Operator

We have another question for you, and this one is from the line of Adam Thalhimer from BB&T Capital Markets.

Adam R. Thalhimer - BB&T Capital Markets, Research Division

Bill, you've provided some good outlook for margins in the back half. Can you talk a little bit about the $350 million in revenue that you did in Q2. I mean, is that a good run rate for the back half?

William George

Revenue is an interesting developing thing for us. We had a big drop in revenue for the first half out of ColonialWebb. That arose from -- some of that arose from that big data center project that we've talked about quite a bit with you and others over the last year or so. They also have less work, currently, in their industrial refrigeration market. Their largest customer is on the sidelines temporarily, we think. And then, meanwhile, we have significant increases at EAS. I think we have good prospects for solid revenue delivery in the second half of the year, simply because of the negative comparable from the bank -- the Bank of America job in Virginia will go away. EAS still has a really good workflow, and generally speaking, most of our companies' revenues are stable. So I would expect us to continue the revenue in the second and third quarter at levels similar to the second quarter.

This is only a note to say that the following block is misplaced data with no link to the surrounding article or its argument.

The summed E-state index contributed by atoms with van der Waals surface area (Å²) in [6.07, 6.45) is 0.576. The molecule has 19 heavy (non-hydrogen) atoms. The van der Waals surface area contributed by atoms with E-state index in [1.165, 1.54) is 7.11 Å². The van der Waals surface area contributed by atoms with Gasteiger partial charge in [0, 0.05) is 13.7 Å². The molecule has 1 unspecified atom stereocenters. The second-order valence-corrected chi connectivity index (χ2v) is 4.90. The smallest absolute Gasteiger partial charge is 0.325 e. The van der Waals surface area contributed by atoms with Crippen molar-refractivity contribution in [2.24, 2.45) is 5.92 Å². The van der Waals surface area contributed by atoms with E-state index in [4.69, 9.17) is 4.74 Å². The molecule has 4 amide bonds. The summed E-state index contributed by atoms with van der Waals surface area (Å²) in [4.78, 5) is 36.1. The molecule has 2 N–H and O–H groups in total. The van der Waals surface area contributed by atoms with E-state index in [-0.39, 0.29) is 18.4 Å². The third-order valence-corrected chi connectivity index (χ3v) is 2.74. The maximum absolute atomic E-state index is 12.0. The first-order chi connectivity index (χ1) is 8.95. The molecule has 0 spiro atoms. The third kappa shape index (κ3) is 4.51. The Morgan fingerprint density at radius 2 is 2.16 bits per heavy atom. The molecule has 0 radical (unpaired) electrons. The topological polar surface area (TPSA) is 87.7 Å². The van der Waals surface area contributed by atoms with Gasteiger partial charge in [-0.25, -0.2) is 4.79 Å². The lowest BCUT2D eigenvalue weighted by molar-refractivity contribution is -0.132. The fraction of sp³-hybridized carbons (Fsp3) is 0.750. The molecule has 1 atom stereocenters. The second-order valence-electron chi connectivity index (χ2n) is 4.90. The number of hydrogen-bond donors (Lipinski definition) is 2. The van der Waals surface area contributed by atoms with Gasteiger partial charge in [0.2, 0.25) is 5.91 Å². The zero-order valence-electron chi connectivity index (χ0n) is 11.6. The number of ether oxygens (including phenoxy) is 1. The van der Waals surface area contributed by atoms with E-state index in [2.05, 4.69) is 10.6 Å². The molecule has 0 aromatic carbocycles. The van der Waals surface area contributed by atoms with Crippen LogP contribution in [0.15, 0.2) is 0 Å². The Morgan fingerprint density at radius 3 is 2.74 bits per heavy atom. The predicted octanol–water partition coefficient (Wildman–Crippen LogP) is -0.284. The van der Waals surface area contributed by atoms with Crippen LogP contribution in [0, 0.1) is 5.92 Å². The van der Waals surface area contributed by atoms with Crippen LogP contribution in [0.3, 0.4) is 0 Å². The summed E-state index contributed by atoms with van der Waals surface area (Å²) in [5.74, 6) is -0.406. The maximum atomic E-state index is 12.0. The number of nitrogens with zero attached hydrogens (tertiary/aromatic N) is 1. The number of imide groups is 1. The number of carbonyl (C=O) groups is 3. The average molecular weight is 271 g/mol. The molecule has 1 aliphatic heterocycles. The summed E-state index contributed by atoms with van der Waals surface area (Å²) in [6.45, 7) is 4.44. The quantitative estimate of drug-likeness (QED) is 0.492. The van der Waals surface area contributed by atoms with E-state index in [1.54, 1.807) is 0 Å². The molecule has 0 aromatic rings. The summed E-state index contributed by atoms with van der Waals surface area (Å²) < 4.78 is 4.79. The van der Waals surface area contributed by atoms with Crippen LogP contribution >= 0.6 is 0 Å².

Brian E. Lane

And Adam, if I could just add on to that. We're looking at pipelines that are still pretty full about opportunities we're looking at. So I would agree with Bill. I think, that's -- we can do that the rest of the year.

Adam R. Thalhimer - BB&T Capital Markets, Research Division

Okay. And some of it's just a seasonality issue because in the past, you have seen Q3 revenue below Q2. I'm not sure why, but it's happened in the past.

William George